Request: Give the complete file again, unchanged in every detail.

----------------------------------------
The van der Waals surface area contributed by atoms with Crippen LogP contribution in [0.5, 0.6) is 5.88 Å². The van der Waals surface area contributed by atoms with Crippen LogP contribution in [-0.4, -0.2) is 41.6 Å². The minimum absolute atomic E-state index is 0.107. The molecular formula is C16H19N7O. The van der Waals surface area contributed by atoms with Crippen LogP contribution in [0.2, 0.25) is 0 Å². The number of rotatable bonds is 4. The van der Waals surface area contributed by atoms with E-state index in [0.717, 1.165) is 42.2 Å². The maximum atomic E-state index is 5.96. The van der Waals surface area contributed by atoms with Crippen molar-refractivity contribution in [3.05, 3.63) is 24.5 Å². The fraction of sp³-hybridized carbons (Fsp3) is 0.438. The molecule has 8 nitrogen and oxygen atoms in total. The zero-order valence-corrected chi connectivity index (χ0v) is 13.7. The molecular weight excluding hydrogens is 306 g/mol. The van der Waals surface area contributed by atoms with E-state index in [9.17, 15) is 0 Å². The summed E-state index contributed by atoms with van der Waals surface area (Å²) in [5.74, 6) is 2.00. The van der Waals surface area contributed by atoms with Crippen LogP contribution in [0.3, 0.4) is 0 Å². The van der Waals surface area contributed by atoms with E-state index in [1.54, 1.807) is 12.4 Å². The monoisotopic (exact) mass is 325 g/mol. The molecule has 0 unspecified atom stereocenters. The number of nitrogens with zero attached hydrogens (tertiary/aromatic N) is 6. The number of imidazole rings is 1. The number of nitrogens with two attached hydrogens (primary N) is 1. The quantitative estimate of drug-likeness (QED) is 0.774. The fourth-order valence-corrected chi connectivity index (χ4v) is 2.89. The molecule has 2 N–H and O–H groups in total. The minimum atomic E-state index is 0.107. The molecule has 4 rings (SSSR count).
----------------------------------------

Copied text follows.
The van der Waals surface area contributed by atoms with Crippen LogP contribution in [0.5, 0.6) is 5.88 Å². The van der Waals surface area contributed by atoms with Crippen LogP contribution in [-0.4, -0.2) is 41.6 Å². The minimum absolute atomic E-state index is 0.107. The molecular formula is C16H19N7O. The van der Waals surface area contributed by atoms with Crippen LogP contribution in [0.2, 0.25) is 0 Å². The number of rotatable bonds is 4. The van der Waals surface area contributed by atoms with E-state index in [0.717, 1.165) is 42.2 Å². The maximum atomic E-state index is 5.96. The van der Waals surface area contributed by atoms with Crippen molar-refractivity contribution in [3.05, 3.63) is 24.5 Å². The fraction of sp³-hybridized carbons (Fsp3) is 0.438. The molecule has 8 nitrogen and oxygen atoms in total. The zero-order valence-corrected chi connectivity index (χ0v) is 13.7. The molecular weight excluding hydrogens is 306 g/mol. The van der Waals surface area contributed by atoms with E-state index in [9.17, 15) is 0 Å². The summed E-state index contributed by atoms with van der Waals surface area (Å²) in [5.74, 6) is 2.00. The van der Waals surface area contributed by atoms with Crippen LogP contribution in [0.3, 0.4) is 0 Å². The van der Waals surface area contributed by atoms with E-state index in [1.54, 1.807) is 12.4 Å². The monoisotopic (exact) mass is 325 g/mol. The molecule has 0 unspecified atom stereocenters. The number of nitrogens with zero attached hydrogens (tertiary/aromatic N) is 6. The number of imidazole rings is 1. The number of nitrogens with two attached hydrogens (primary N) is 1. The quantitative estimate of drug-likeness (QED) is 0.774. The fourth-order valence-corrected chi connectivity index (χ4v) is 2.89. The molecule has 2 N–H and O–H groups in total. The minimum atomic E-state index is 0.107. The molecule has 4 rings (SSSR count).